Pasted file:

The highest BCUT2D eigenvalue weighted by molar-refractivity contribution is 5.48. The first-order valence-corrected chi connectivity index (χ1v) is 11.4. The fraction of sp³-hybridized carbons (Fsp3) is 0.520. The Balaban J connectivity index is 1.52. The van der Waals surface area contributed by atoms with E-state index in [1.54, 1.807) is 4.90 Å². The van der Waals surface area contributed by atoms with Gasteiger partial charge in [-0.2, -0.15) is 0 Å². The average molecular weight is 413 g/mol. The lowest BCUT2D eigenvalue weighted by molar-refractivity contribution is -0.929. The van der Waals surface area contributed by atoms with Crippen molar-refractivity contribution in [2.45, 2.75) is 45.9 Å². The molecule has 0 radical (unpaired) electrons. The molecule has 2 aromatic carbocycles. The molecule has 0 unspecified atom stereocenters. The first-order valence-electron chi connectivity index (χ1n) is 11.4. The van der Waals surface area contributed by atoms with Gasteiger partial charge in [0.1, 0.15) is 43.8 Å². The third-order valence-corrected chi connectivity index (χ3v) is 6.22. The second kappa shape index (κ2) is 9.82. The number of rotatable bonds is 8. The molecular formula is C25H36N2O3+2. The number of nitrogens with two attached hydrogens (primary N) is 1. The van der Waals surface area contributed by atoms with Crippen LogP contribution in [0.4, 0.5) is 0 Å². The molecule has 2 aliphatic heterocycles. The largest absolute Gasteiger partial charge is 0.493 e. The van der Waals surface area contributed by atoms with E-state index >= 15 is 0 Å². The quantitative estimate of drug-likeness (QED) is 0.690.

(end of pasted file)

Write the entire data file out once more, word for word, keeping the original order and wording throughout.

The highest BCUT2D eigenvalue weighted by molar-refractivity contribution is 5.48. The first-order valence-corrected chi connectivity index (χ1v) is 11.4. The fraction of sp³-hybridized carbons (Fsp3) is 0.520. The Balaban J connectivity index is 1.52. The van der Waals surface area contributed by atoms with E-state index in [1.54, 1.807) is 4.90 Å². The van der Waals surface area contributed by atoms with Gasteiger partial charge in [-0.2, -0.15) is 0 Å². The average molecular weight is 413 g/mol. The lowest BCUT2D eigenvalue weighted by molar-refractivity contribution is -0.929. The van der Waals surface area contributed by atoms with Crippen molar-refractivity contribution in [2.45, 2.75) is 45.9 Å². The molecule has 0 radical (unpaired) electrons. The molecule has 2 aromatic carbocycles. The molecule has 0 unspecified atom stereocenters. The first-order valence-electron chi connectivity index (χ1n) is 11.4. The van der Waals surface area contributed by atoms with Gasteiger partial charge in [0.1, 0.15) is 43.8 Å². The third-order valence-corrected chi connectivity index (χ3v) is 6.22. The second kappa shape index (κ2) is 9.82. The number of rotatable bonds is 8. The molecular formula is C25H36N2O3+2. The number of nitrogens with two attached hydrogens (primary N) is 1. The van der Waals surface area contributed by atoms with Crippen LogP contribution in [0.4, 0.5) is 0 Å². The molecule has 2 aliphatic heterocycles. The largest absolute Gasteiger partial charge is 0.493 e. The van der Waals surface area contributed by atoms with E-state index >= 15 is 0 Å². The quantitative estimate of drug-likeness (QED) is 0.690.